By John Kemp
LONDON, Jan 13 (Reuters) - It is a great time to be an oil refiner, at least if you are located in the central United States and have access to light oil from North Dakota’s Bakken formation and similar crudes trapped in the region by transport bottlenecks and the export ban.
While refiners in Western Europe struggle with overcapacity in the global refining system and face pressure to close some of their facilities, their rivals in the United States are benefiting handsomely from locational advantages and outdated protectionism.
Valero Energy Corporation, the largest pure refiner in the United States, has seen its stock price almost quadruple from $14 to $53 since August 2010.
The refiner has benefited from buying stranded domestic light crude at steep discounts while selling gasoline and diesel at prices linked to international benchmarks.
While all of Valero’s refineries have reported good throughput margins since late 2010, the company’s three refineries in the midcontinent area (Ardmore, McKee and Memphis) which process mainly light crudes from inland areas have been by far the best performers (Chart 1).
Throughput margin measures the difference between the purchase price at which refineries buy crude and other feedstocks and the price they achieve for the sales of their products such as gasoline and diesel.
For most of 2011, 2012 and 2013, Valero’s midcontinent refineries were achieving throughput margins of between $10 and $22 on every barrel of oil they processed, according to Valero’s own quarterly operating reports (Chart 2).
Refineries in the midcontinent achieved far higher throughput margins than those on the coasts, where crude acquisitions are more closely tied to international benchmarks like Brent.
Midcontinent refineries account for under 20 percent of Valero’s total throughput but they process almost entirely light sweet and sour crudes from domestic oil producers who have nowhere else to sell their output and the refineries have contributed disproportionately to the company’s profitability in recent years.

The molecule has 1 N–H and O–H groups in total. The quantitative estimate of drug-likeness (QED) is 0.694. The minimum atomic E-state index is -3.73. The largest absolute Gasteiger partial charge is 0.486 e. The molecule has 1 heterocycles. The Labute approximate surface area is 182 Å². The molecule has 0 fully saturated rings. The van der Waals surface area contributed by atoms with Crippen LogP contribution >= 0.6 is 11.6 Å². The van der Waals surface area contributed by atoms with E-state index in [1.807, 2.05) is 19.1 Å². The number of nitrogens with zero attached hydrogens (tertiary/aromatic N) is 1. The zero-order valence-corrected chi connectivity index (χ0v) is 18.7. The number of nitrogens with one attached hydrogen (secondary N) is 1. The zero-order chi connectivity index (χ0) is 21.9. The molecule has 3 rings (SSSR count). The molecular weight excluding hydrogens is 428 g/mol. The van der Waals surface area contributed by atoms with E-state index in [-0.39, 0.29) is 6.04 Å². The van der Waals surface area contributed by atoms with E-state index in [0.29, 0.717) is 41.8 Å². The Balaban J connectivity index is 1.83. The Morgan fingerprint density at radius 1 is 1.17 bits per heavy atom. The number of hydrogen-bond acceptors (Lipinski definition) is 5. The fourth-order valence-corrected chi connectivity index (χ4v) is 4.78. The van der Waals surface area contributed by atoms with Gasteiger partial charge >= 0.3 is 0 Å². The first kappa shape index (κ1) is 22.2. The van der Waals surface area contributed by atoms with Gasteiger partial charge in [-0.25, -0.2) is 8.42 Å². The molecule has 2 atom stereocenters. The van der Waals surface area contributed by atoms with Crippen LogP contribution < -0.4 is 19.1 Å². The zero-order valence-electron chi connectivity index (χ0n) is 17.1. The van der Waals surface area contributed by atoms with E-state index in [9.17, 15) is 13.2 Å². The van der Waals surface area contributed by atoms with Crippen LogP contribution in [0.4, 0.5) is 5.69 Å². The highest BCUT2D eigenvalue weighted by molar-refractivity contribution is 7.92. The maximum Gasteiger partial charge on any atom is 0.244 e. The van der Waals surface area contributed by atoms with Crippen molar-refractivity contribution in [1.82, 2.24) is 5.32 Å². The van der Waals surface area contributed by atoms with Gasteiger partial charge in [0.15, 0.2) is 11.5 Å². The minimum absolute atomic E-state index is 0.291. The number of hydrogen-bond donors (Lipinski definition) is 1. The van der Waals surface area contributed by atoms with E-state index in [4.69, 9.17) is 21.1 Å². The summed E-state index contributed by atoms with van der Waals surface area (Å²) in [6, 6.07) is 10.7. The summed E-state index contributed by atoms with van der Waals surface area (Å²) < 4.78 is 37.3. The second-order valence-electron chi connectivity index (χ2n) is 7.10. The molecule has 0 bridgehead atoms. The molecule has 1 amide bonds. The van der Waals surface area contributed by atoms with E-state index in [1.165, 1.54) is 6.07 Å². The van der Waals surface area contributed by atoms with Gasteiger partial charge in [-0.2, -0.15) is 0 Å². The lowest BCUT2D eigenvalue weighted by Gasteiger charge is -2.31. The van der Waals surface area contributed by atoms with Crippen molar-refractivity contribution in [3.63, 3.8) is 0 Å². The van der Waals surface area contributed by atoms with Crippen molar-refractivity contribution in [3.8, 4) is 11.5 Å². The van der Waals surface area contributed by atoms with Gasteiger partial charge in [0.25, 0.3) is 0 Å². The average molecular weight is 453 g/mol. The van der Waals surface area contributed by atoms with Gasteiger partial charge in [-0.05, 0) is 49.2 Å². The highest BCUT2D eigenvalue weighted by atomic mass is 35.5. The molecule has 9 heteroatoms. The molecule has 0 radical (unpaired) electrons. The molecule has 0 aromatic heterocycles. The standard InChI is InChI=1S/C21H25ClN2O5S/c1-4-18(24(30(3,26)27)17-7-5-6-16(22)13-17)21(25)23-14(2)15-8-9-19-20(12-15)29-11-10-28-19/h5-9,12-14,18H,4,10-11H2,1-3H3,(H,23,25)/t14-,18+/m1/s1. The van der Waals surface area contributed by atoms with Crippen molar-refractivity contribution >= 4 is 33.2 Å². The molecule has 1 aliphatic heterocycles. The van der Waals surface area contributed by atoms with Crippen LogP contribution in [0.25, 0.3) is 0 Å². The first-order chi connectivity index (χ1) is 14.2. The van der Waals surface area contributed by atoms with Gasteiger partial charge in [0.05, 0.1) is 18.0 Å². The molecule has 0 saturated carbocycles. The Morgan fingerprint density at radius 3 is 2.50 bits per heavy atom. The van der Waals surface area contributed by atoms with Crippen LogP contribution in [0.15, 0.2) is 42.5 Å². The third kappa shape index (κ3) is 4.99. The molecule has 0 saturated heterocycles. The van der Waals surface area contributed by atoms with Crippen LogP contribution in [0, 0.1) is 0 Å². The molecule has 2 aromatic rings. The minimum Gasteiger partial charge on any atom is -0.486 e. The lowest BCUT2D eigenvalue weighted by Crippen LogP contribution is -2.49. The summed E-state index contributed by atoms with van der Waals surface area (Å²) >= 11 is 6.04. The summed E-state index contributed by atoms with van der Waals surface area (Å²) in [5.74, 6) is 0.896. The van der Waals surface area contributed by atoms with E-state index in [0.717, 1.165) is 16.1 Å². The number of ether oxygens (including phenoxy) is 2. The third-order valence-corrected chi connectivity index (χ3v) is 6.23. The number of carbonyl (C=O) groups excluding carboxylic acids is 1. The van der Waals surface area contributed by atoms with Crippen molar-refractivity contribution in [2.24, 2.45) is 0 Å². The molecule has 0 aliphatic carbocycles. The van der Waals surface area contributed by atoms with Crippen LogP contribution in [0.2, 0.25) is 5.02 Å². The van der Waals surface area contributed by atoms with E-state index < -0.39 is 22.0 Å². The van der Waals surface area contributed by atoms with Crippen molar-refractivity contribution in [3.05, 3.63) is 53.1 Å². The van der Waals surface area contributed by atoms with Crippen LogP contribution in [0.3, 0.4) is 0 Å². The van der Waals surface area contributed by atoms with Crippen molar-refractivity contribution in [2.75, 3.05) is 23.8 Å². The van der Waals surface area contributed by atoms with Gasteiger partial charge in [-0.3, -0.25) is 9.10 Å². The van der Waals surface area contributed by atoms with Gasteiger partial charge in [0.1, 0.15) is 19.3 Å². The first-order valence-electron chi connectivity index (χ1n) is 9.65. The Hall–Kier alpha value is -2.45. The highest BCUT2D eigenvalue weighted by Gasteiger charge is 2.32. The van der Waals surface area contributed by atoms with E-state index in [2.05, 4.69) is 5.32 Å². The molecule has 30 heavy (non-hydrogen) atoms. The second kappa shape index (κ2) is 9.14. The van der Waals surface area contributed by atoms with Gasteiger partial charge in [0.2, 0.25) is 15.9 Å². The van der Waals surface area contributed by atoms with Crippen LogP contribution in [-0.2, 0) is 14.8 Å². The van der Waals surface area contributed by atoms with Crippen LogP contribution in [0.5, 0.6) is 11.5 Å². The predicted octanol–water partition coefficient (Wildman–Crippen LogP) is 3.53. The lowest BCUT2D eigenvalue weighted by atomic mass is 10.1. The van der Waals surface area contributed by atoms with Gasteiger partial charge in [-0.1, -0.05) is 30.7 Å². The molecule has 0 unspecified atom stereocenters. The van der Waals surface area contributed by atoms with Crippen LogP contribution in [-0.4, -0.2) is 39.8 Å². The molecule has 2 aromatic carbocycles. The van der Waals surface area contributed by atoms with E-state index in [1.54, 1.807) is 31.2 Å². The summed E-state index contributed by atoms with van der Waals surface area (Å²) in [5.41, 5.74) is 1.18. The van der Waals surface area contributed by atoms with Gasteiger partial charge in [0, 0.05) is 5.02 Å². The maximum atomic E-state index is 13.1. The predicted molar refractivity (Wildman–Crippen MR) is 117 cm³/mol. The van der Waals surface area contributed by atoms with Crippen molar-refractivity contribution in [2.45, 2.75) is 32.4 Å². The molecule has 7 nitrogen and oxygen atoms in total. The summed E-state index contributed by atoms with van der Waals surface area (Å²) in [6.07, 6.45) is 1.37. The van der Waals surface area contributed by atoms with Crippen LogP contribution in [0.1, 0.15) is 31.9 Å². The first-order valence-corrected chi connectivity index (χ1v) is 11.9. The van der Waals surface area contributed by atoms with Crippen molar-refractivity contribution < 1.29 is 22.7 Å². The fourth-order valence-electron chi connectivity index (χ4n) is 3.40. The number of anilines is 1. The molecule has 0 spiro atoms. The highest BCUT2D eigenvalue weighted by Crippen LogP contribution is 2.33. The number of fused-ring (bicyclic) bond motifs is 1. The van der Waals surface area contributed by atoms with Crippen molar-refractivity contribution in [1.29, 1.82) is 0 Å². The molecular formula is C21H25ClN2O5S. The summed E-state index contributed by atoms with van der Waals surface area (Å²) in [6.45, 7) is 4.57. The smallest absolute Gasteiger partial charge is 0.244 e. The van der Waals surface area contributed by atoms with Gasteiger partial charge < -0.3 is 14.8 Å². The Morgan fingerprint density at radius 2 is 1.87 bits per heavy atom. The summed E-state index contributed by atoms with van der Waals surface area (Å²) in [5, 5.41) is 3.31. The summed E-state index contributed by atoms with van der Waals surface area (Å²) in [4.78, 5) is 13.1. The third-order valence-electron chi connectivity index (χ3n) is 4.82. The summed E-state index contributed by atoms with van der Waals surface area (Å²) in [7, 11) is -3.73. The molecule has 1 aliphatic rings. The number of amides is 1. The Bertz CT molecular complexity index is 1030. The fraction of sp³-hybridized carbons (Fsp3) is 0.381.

Valero is a good proxy for other refiners with midcontinent assets. Others have also been highly profitable thanks to transport constraints and the export ban.
In the first nine months of 2013, midcontinent refineries contributed almost 36 percent of Valero’s operating income from refining, despite processing just 16 percent of the crude oil and other feedstocks.
The midcontinent refineries made similar outsized contributions to income in 2012 and 2011, according to the company’s financial statements.
So it comes as no surprise that Valero has been the first refiner to speak out in favour of retaining the U.S. ban on crude oil exports.
“It makes more sense to keep crude oil here in the U.S.,” a company spokesman said last Tuesday. The current export controls, which largely prohibit exports of unrefined crude except to Canada, are “working well”, he added.
The export ban “has significantly reduced American dependence on foreign oil, kept U.S. refining utilisation high, and insulated American consumers from geopolitical shocks,” according to the spokesman.
He might have added that the ban has also contributed mightily to the company’s profitability and its stellar stock price performance in the last three years (Chart 3).
The high profitability of midcontinent refineries processing crude from the Bakken and other shale formations is one reason to doubt that U.S. motorists derive much benefit from the export ban.
Refineries appear to have successfully captured much of the “rent” created by the export ban. There is no evidence that they pass on discounted crude prices to consumers in the form of cheaper gasoline and diesel.
Although U.S. refiners claim lifting the ban would raise gasoline prices for U.S. motorists, and make them more volatile, the principal impact would be to shrink the refining margins currently earned by refineries in the central United States. Motorists are unlikely to see any increase in the cost of filling up.